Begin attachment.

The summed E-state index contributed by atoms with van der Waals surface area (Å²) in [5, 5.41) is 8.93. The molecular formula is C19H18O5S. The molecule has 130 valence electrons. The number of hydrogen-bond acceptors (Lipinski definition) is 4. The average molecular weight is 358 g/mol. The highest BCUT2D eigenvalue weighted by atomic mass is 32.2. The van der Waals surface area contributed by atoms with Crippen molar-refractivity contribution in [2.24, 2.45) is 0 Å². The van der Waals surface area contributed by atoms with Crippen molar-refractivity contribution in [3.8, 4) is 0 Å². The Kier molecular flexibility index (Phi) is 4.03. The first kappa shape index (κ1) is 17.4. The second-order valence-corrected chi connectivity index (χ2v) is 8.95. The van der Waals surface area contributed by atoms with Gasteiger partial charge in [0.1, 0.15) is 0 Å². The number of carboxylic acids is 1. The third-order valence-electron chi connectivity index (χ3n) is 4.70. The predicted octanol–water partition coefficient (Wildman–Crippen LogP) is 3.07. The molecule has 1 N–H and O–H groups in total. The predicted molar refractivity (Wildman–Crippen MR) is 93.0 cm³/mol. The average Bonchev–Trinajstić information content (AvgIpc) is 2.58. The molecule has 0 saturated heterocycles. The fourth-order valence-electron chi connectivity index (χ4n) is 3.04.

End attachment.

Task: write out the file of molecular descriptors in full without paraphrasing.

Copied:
The summed E-state index contributed by atoms with van der Waals surface area (Å²) in [5, 5.41) is 8.93. The molecular formula is C19H18O5S. The molecule has 130 valence electrons. The number of hydrogen-bond acceptors (Lipinski definition) is 4. The average molecular weight is 358 g/mol. The highest BCUT2D eigenvalue weighted by atomic mass is 32.2. The van der Waals surface area contributed by atoms with Crippen molar-refractivity contribution in [2.24, 2.45) is 0 Å². The van der Waals surface area contributed by atoms with Crippen molar-refractivity contribution in [3.8, 4) is 0 Å². The Kier molecular flexibility index (Phi) is 4.03. The first kappa shape index (κ1) is 17.4. The second-order valence-corrected chi connectivity index (χ2v) is 8.95. The van der Waals surface area contributed by atoms with Gasteiger partial charge in [0.1, 0.15) is 0 Å². The number of carboxylic acids is 1. The third-order valence-electron chi connectivity index (χ3n) is 4.70. The predicted octanol–water partition coefficient (Wildman–Crippen LogP) is 3.07. The molecule has 1 N–H and O–H groups in total. The predicted molar refractivity (Wildman–Crippen MR) is 93.0 cm³/mol. The average Bonchev–Trinajstić information content (AvgIpc) is 2.58. The molecule has 0 saturated heterocycles. The fourth-order valence-electron chi connectivity index (χ4n) is 3.04.